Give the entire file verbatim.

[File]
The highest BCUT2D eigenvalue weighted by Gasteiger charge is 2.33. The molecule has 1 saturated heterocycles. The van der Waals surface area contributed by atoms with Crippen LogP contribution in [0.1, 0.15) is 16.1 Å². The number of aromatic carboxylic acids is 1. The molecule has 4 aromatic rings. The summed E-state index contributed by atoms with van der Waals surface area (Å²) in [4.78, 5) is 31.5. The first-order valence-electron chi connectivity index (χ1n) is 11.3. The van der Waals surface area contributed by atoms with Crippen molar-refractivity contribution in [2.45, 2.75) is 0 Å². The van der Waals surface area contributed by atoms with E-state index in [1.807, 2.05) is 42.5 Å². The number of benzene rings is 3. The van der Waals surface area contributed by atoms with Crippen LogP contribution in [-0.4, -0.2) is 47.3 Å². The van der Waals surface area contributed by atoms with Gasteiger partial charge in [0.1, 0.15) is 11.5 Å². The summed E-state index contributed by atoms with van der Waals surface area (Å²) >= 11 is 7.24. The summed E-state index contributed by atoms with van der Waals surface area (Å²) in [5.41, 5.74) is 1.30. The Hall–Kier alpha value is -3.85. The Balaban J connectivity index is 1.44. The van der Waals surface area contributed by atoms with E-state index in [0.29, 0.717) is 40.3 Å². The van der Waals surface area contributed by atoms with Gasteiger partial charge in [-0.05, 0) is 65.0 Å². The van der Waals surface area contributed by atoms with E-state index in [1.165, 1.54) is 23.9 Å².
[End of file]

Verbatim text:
The highest BCUT2D eigenvalue weighted by Gasteiger charge is 2.33. The molecule has 1 saturated heterocycles. The van der Waals surface area contributed by atoms with Crippen LogP contribution in [0.1, 0.15) is 16.1 Å². The number of aromatic carboxylic acids is 1. The molecule has 4 aromatic rings. The summed E-state index contributed by atoms with van der Waals surface area (Å²) in [4.78, 5) is 31.5. The first-order valence-electron chi connectivity index (χ1n) is 11.3. The van der Waals surface area contributed by atoms with Crippen molar-refractivity contribution in [2.45, 2.75) is 0 Å². The van der Waals surface area contributed by atoms with E-state index in [1.807, 2.05) is 42.5 Å². The number of benzene rings is 3. The van der Waals surface area contributed by atoms with Crippen LogP contribution in [-0.4, -0.2) is 47.3 Å². The van der Waals surface area contributed by atoms with Gasteiger partial charge in [0.1, 0.15) is 11.5 Å². The summed E-state index contributed by atoms with van der Waals surface area (Å²) >= 11 is 7.24. The summed E-state index contributed by atoms with van der Waals surface area (Å²) in [5.41, 5.74) is 1.30. The Hall–Kier alpha value is -3.85. The Balaban J connectivity index is 1.44. The van der Waals surface area contributed by atoms with E-state index in [0.29, 0.717) is 40.3 Å². The van der Waals surface area contributed by atoms with Gasteiger partial charge in [-0.05, 0) is 65.0 Å². The van der Waals surface area contributed by atoms with E-state index in [1.165, 1.54) is 23.9 Å².